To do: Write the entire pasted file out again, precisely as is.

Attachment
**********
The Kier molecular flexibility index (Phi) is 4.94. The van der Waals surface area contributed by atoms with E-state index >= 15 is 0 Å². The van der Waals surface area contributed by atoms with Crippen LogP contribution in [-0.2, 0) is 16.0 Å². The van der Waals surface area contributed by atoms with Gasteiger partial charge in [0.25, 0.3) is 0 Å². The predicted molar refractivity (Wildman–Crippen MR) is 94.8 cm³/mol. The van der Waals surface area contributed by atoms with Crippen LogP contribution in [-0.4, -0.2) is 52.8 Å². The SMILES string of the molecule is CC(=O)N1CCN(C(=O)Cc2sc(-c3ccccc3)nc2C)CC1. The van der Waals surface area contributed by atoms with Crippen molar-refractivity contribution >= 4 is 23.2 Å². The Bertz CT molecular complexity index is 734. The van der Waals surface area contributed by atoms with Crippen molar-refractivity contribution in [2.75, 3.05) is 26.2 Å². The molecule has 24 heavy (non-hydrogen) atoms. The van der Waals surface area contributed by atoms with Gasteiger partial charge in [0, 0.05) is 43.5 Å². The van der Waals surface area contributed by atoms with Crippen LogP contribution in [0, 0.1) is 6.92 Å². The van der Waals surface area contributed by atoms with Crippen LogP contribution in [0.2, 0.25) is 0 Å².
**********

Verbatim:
The Kier molecular flexibility index (Phi) is 4.94. The van der Waals surface area contributed by atoms with E-state index >= 15 is 0 Å². The van der Waals surface area contributed by atoms with Crippen LogP contribution in [-0.2, 0) is 16.0 Å². The van der Waals surface area contributed by atoms with Gasteiger partial charge in [0.25, 0.3) is 0 Å². The predicted molar refractivity (Wildman–Crippen MR) is 94.8 cm³/mol. The van der Waals surface area contributed by atoms with Crippen LogP contribution in [-0.4, -0.2) is 52.8 Å². The SMILES string of the molecule is CC(=O)N1CCN(C(=O)Cc2sc(-c3ccccc3)nc2C)CC1. The van der Waals surface area contributed by atoms with Crippen molar-refractivity contribution >= 4 is 23.2 Å². The Bertz CT molecular complexity index is 734. The van der Waals surface area contributed by atoms with Crippen molar-refractivity contribution in [2.75, 3.05) is 26.2 Å². The molecule has 24 heavy (non-hydrogen) atoms. The van der Waals surface area contributed by atoms with Gasteiger partial charge in [0, 0.05) is 43.5 Å². The van der Waals surface area contributed by atoms with Crippen LogP contribution in [0, 0.1) is 6.92 Å². The van der Waals surface area contributed by atoms with Crippen LogP contribution in [0.2, 0.25) is 0 Å².